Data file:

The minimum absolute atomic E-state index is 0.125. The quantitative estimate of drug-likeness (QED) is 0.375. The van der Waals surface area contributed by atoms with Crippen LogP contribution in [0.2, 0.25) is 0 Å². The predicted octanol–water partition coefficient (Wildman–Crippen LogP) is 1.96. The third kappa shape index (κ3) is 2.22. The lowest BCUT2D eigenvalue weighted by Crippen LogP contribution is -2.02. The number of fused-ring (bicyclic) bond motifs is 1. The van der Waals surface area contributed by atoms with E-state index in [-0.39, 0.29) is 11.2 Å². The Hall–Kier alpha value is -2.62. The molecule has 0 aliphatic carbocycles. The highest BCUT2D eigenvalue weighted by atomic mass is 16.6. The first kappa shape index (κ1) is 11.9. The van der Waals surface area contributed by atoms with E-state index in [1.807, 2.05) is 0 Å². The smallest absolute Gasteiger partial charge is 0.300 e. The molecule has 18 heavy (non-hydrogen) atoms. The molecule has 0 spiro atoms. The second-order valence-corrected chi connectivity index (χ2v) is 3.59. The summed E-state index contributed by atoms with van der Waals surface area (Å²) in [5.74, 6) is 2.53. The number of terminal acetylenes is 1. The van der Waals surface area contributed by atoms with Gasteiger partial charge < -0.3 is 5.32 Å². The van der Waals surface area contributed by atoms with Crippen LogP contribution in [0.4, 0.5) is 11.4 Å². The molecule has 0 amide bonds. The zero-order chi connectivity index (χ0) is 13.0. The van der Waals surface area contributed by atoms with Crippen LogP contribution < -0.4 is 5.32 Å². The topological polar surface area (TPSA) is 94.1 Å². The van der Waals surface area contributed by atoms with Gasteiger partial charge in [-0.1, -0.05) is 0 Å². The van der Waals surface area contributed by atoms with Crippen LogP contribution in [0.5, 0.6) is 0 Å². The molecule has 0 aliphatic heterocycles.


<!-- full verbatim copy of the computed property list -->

The minimum absolute atomic E-state index is 0.125. The quantitative estimate of drug-likeness (QED) is 0.375. The van der Waals surface area contributed by atoms with Crippen LogP contribution in [0.2, 0.25) is 0 Å². The predicted octanol–water partition coefficient (Wildman–Crippen LogP) is 1.96. The third kappa shape index (κ3) is 2.22. The lowest BCUT2D eigenvalue weighted by Crippen LogP contribution is -2.02. The number of fused-ring (bicyclic) bond motifs is 1. The van der Waals surface area contributed by atoms with E-state index in [-0.39, 0.29) is 11.2 Å². The Hall–Kier alpha value is -2.62. The molecule has 0 aliphatic carbocycles. The highest BCUT2D eigenvalue weighted by atomic mass is 16.6. The first kappa shape index (κ1) is 11.9. The van der Waals surface area contributed by atoms with E-state index in [1.807, 2.05) is 0 Å². The smallest absolute Gasteiger partial charge is 0.300 e. The molecule has 18 heavy (non-hydrogen) atoms. The molecule has 0 spiro atoms. The second-order valence-corrected chi connectivity index (χ2v) is 3.59. The summed E-state index contributed by atoms with van der Waals surface area (Å²) in [5.74, 6) is 2.53. The number of terminal acetylenes is 1. The van der Waals surface area contributed by atoms with Gasteiger partial charge < -0.3 is 5.32 Å². The van der Waals surface area contributed by atoms with Crippen LogP contribution in [0.4, 0.5) is 11.4 Å². The molecule has 0 amide bonds. The zero-order chi connectivity index (χ0) is 13.0. The van der Waals surface area contributed by atoms with Crippen LogP contribution < -0.4 is 5.32 Å². The topological polar surface area (TPSA) is 94.1 Å². The van der Waals surface area contributed by atoms with Gasteiger partial charge in [-0.1, -0.05) is 0 Å². The van der Waals surface area contributed by atoms with Crippen LogP contribution in [0.5, 0.6) is 0 Å². The molecule has 0 aliphatic heterocycles.